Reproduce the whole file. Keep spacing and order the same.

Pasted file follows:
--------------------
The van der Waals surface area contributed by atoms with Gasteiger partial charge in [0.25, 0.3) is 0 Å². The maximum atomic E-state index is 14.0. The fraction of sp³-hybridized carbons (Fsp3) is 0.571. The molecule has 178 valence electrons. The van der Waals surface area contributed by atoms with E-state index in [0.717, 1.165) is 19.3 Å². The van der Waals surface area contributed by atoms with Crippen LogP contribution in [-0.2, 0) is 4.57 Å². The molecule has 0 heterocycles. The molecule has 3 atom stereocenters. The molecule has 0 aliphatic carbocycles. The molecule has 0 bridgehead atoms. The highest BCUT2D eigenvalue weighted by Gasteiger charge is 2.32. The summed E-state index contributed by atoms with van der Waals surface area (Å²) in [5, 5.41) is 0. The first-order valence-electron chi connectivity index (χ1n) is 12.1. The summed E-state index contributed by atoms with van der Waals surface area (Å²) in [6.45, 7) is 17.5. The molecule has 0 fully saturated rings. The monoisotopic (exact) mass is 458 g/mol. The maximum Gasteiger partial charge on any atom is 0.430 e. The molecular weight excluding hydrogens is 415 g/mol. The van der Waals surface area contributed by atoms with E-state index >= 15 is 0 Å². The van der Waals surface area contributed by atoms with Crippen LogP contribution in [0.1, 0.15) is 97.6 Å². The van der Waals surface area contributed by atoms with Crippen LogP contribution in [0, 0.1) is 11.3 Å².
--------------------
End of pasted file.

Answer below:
The van der Waals surface area contributed by atoms with Gasteiger partial charge in [0.25, 0.3) is 0 Å². The maximum atomic E-state index is 14.0. The fraction of sp³-hybridized carbons (Fsp3) is 0.571. The molecule has 178 valence electrons. The van der Waals surface area contributed by atoms with E-state index in [0.717, 1.165) is 19.3 Å². The van der Waals surface area contributed by atoms with Crippen LogP contribution in [-0.2, 0) is 4.57 Å². The molecule has 0 heterocycles. The molecule has 3 atom stereocenters. The molecule has 0 aliphatic carbocycles. The molecule has 0 bridgehead atoms. The highest BCUT2D eigenvalue weighted by Gasteiger charge is 2.32. The summed E-state index contributed by atoms with van der Waals surface area (Å²) in [5, 5.41) is 0. The first-order valence-electron chi connectivity index (χ1n) is 12.1. The summed E-state index contributed by atoms with van der Waals surface area (Å²) in [6.45, 7) is 17.5. The molecule has 0 fully saturated rings. The monoisotopic (exact) mass is 458 g/mol. The maximum Gasteiger partial charge on any atom is 0.430 e. The molecular weight excluding hydrogens is 415 g/mol. The van der Waals surface area contributed by atoms with E-state index >= 15 is 0 Å². The van der Waals surface area contributed by atoms with Crippen LogP contribution in [0.1, 0.15) is 97.6 Å². The van der Waals surface area contributed by atoms with Crippen LogP contribution in [0, 0.1) is 11.3 Å².